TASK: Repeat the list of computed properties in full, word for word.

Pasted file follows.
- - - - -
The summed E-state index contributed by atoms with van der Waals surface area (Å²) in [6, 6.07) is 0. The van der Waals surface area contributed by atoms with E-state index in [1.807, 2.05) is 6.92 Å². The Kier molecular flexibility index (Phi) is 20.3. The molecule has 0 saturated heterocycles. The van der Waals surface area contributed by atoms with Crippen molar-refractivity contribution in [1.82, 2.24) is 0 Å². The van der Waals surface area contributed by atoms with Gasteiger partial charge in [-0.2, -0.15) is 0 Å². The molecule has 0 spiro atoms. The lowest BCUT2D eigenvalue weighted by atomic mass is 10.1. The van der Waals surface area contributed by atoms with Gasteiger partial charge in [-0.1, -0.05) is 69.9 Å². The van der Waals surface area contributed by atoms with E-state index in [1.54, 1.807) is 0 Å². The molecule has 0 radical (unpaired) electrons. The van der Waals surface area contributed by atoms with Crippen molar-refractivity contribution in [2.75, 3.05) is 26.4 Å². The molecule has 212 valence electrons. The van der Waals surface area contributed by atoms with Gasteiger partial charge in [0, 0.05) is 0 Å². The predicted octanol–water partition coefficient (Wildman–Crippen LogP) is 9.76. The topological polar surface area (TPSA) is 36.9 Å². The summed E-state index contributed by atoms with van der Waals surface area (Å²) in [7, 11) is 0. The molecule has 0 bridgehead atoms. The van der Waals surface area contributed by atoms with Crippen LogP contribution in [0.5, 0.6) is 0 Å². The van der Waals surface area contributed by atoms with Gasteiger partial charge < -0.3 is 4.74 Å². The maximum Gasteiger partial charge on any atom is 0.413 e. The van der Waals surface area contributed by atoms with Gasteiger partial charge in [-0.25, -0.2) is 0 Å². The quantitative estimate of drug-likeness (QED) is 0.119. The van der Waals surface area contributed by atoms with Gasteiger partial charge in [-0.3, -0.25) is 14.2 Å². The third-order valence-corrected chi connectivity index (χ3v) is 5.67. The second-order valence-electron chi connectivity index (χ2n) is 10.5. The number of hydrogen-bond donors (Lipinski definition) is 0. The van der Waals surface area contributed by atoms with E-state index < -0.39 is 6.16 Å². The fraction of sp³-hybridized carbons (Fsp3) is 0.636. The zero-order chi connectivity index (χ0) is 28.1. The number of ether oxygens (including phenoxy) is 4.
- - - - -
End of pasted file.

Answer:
The summed E-state index contributed by atoms with van der Waals surface area (Å²) in [6, 6.07) is 0. The van der Waals surface area contributed by atoms with E-state index in [1.807, 2.05) is 6.92 Å². The Kier molecular flexibility index (Phi) is 20.3. The molecule has 0 saturated heterocycles. The van der Waals surface area contributed by atoms with Crippen molar-refractivity contribution in [1.82, 2.24) is 0 Å². The van der Waals surface area contributed by atoms with Gasteiger partial charge in [-0.2, -0.15) is 0 Å². The molecule has 0 spiro atoms. The lowest BCUT2D eigenvalue weighted by atomic mass is 10.1. The van der Waals surface area contributed by atoms with Gasteiger partial charge in [-0.1, -0.05) is 69.9 Å². The van der Waals surface area contributed by atoms with E-state index in [1.54, 1.807) is 0 Å². The molecule has 0 radical (unpaired) electrons. The van der Waals surface area contributed by atoms with Crippen molar-refractivity contribution in [2.75, 3.05) is 26.4 Å². The molecule has 212 valence electrons. The van der Waals surface area contributed by atoms with Gasteiger partial charge in [0, 0.05) is 0 Å². The predicted octanol–water partition coefficient (Wildman–Crippen LogP) is 9.76. The topological polar surface area (TPSA) is 36.9 Å². The summed E-state index contributed by atoms with van der Waals surface area (Å²) in [7, 11) is 0. The molecule has 0 bridgehead atoms. The van der Waals surface area contributed by atoms with Crippen LogP contribution in [0.5, 0.6) is 0 Å². The van der Waals surface area contributed by atoms with Gasteiger partial charge < -0.3 is 4.74 Å². The maximum Gasteiger partial charge on any atom is 0.413 e. The van der Waals surface area contributed by atoms with Gasteiger partial charge in [-0.25, -0.2) is 0 Å². The quantitative estimate of drug-likeness (QED) is 0.119. The van der Waals surface area contributed by atoms with Gasteiger partial charge in [-0.3, -0.25) is 14.2 Å². The third-order valence-corrected chi connectivity index (χ3v) is 5.67. The second-order valence-electron chi connectivity index (χ2n) is 10.5. The number of hydrogen-bond donors (Lipinski definition) is 0. The van der Waals surface area contributed by atoms with E-state index < -0.39 is 6.16 Å². The fraction of sp³-hybridized carbons (Fsp3) is 0.636. The zero-order chi connectivity index (χ0) is 28.1. The number of ether oxygens (including phenoxy) is 4.